Utah Family Law, LC | | 801-466-9277  

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Father has 50/50 custody. Now ex is trying to take it away. What to do?

I am a father who has exercised at least 50/50 custody with my ex. Now she’s trying to take me to court for full custody and me getting every other weekend visits. How can I avoid losing 50/50 custody?

First, thank your lucky stars you are a father who currently has 50/50 custody of his children. Far, far too many fit and loving fathers who could easily exercise joint equal physical custody of their children and whose children would do nothing but benefit from the exercise of joint equal custody are needlessly and unjustifiably denied a joint equal child custody award by courts who simply cannot bring themselves to believe, much less conceive of, the idea that children being reared by both parents equally is better than relegating one parent to second class visitor status in his child’s life.

Second, the fact that you have been exercising at least 50–50 custody of your children for the past few years helps to make it much harder for your ex to build a case against you for modifying the child custody award in a manner that deprives both father and children of a 50–50 custody schedule. Again, be grateful this is the case, because if you were trying to win 50–50 custody of your children on the first go around during your divorce or other child custody legal action, the odds are grossly stacked against fit and loving fathers.

Third, if you are afraid that your judge is going to discriminate against you on the basis of sex, you need to understand this principle: “if it isn’t close, there cheating won’t matter.” Otherwise stated, you need to ensure that you win six ways from Sunday. you have to bring overwhelming amounts of evidence and proof into court, so that you leave the judge no option but to rule in your favor. Easier said than done, certainly, but now is not the time to become complacent or substitute hope for effort. Spare no expense to preserve your joint equal physical custody award. A necessary component of a winning case is that you are living a life beyond reproach. Get your house in order. If there is anything remotely amiss in your life, correct course immediately, clearly, and permanently.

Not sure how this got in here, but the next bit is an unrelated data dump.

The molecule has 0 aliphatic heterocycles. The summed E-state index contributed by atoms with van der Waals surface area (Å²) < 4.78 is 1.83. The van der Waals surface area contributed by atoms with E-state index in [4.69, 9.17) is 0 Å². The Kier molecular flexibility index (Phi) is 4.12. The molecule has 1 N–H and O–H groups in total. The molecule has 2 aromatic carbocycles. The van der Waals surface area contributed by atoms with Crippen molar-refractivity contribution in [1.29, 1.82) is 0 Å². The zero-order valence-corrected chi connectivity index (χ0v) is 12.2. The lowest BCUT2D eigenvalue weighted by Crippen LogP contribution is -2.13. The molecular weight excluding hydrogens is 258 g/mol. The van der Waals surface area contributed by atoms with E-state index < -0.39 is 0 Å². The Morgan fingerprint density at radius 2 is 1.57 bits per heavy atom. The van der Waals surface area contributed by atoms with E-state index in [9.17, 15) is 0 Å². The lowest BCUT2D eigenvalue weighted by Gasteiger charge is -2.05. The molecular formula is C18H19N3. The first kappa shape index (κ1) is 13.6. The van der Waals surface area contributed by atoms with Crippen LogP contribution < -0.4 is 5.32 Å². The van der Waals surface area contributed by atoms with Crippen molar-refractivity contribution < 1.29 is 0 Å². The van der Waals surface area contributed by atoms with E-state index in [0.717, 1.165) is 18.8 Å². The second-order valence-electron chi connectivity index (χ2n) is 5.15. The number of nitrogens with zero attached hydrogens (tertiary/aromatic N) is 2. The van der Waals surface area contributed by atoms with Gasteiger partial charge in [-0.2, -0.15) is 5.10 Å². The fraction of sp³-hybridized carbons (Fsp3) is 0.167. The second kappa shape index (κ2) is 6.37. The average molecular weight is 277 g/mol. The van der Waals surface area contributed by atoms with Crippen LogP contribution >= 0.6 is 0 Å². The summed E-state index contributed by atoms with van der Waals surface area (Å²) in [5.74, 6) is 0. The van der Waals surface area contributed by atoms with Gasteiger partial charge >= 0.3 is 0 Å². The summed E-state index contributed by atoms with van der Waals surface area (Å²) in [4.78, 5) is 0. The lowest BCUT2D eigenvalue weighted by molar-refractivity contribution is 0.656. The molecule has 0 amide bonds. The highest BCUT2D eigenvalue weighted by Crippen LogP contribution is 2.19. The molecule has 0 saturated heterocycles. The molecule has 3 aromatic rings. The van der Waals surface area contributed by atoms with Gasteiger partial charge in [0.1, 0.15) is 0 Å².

Fourth, make sure you understand and that your attorney understands what statutory and case law factors and criteria govern the original child custody award and a petition to modify the original child custody award. It may be that your ex does not have sufficient grounds for a petition to modify child custody to survive a motion to dismiss.

Fifth and finally, do not take on a petition to modify child custody alone, without a vigilant and skilled attorneys assistance. There is an undeniable culture of bias and discrimination and prejudice against fathers when it comes to courts making child custody awards. This doesn’t mean that every judge in every court indulges in sexual discrimination against father, but it’s virtually impossible to tell the difference between an impartial judge and a biased one, and so you need an attorney who will not suffer fools gladly, who will defend the joint equal custody award.

Utah Family Law, LC | | 801-466-9277